A Boeing [NYSE: BA] Delta II rocket launched a
NASA spacecraft today that will collide with a comet, causing a crater that
will enable scientists to learn more about comets and their role in the
formation of the Universe.

The Deep Impact spacecraft was launched by a Delta II 7925-9.5 launch
vehicle. Liftoff occurred at 1:47:08 p.m. EST from Space Launch Complex
(SLC) 17B, Cape Canaveral Air Force Station, Fla.
The flight lasted approximately 34-minutes, placing Deep Impact into a
trajectory path with the comet Tempel 1.

Deep Impact will release a projectile or “impactor” that will collide with
Tempel 1 in July 2005. The impactor has an autonomous guidance system,
propulsion system and onboard cameras to keep it on course after its release
from the mother ship, which will fly by Tempel 1 to take images of the comet
after impact.

“What a great way to start our year off with a bang,” said Dan Collins, vice
president, Boeing Expendable Launch Systems. “This exciting mission will
reveal more information about how the Universe was formed. Our Delta team
worked very hard to prepare for this important mission. We’re looking
forward to another successful year supporting our NASA customer.”

Deep Impact’s impactor measures one-meter in diameter, 0.8-meters tall and
weighs approximately 370 kg. It will hit Tempel 1, leaving a crater
somewhere between the size of a house and a football stadium, and
approximately two- to 14-stories deep. Post-impact debris, such as dust and
gases, and the interior of the crater will also be observed by the Hubble,
Spitzer and Chandra telescopes as well as by telescopes on Earth. This is
the first time that researchers will be able to study a comet’s interior.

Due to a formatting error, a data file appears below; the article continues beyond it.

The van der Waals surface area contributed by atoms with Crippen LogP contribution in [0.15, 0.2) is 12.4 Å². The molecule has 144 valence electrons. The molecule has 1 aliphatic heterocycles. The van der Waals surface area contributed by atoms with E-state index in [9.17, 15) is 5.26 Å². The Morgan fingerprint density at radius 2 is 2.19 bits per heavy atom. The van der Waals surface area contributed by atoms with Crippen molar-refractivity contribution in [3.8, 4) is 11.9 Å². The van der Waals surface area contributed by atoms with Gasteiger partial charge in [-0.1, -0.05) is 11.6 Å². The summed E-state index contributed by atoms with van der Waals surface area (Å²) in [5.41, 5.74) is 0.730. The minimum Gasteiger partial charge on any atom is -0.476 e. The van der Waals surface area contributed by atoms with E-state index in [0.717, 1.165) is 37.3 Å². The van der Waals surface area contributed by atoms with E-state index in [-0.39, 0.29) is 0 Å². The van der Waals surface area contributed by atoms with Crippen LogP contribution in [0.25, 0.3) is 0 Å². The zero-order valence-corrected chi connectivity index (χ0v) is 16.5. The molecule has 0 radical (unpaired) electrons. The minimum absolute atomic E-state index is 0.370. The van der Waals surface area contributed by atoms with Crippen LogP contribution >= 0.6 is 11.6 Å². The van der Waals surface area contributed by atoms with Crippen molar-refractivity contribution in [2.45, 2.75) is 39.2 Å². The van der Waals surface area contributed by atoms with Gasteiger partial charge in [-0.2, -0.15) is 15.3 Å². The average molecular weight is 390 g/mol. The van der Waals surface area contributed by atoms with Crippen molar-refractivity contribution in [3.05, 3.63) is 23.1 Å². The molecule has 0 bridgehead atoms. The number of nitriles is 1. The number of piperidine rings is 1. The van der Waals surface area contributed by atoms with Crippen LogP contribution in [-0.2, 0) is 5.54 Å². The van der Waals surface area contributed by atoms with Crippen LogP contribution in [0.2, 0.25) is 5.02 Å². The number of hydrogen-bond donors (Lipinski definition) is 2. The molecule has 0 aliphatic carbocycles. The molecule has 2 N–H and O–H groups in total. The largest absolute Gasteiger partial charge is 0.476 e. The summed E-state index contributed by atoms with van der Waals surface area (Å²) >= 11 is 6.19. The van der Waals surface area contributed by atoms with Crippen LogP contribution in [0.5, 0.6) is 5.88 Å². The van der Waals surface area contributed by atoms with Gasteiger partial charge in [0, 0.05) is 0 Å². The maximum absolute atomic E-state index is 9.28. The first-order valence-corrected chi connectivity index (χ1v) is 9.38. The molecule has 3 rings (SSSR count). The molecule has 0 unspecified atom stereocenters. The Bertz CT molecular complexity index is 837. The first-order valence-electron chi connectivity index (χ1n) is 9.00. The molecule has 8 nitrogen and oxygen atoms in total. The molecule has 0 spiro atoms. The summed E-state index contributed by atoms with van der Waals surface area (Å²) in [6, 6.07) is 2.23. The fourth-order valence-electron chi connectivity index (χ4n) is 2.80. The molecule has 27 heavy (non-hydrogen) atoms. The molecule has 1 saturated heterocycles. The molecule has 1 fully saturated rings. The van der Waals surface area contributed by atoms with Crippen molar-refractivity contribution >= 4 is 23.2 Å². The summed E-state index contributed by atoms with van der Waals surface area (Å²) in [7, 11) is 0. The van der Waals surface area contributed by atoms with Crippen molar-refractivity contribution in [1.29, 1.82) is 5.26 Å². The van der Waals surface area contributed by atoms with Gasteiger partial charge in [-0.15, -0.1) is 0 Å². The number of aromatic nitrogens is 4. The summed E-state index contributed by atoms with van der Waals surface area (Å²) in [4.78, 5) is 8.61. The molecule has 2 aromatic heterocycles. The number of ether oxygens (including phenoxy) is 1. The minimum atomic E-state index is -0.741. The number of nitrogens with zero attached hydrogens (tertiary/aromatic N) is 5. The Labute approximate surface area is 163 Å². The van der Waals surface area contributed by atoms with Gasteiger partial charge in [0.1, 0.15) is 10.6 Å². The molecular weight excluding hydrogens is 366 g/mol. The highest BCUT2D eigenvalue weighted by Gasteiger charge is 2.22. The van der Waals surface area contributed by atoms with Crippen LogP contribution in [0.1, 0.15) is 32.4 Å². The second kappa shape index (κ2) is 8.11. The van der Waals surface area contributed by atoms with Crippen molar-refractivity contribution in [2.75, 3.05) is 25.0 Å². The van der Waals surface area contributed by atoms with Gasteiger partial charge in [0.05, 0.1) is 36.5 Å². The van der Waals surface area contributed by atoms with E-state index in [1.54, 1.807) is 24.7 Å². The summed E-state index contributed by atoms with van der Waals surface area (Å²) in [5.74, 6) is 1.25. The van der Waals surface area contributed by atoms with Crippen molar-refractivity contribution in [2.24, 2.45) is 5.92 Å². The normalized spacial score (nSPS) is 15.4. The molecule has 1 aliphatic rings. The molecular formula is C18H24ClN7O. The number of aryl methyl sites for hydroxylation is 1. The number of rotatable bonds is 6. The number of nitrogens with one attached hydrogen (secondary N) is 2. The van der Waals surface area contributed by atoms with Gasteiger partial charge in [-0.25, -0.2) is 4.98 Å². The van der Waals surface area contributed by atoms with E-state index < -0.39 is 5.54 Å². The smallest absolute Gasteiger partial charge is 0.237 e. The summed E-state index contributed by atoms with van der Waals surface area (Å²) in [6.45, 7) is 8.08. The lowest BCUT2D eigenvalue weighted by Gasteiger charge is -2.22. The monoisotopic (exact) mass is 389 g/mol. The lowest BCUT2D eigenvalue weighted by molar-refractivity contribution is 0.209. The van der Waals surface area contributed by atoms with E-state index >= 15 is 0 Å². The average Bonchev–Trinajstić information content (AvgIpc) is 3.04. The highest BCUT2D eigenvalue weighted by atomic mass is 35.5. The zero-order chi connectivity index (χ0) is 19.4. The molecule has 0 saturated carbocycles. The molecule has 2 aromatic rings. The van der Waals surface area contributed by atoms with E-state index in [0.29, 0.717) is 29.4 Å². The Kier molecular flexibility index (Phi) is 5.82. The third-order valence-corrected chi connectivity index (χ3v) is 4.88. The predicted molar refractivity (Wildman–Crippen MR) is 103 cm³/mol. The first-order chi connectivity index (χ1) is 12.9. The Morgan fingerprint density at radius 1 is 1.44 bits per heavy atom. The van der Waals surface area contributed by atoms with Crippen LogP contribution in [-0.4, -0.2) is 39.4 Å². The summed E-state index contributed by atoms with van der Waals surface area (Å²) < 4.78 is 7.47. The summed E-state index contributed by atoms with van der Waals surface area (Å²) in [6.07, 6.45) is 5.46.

The Delta II 7925-9.5 vehicle that launched Deep Impact used a Rocketdyne
RS-27A main engine, nine Alliant Techsystems solid rocket boosters, an
Aerojet AJ10-118K second-stage engine, a Thiokol Star 48B third-stage motor,
and a nine-and-a-half-foot diameter payload fairing.
The next Delta launch is the NOAA-N mission for NASA aboard a Delta II
rocket planned for March from Vandenberg Air Force Base, Calif.

A unit of The Boeing Company, Boeing Integrated Defense Systems is one of
the world’s largest space and defense businesses. Headquartered in St. Louis
, Boeing Integrated Defense Systems is a $27 billion business. It provides
network-centric system solutions to its global military, government, and
commercial customers. It is a leading provider of intelligence, surveillance
and reconnaissance systems; the world’s largest military aircraft
manufacturer; the world’s largest satellite manufacturer and a leading
provider of space-based communications; the primary systems integrator for
U.S. missile defense and Department of Homeland Security; NASA’s largest
contractor; and a global leader in launch services.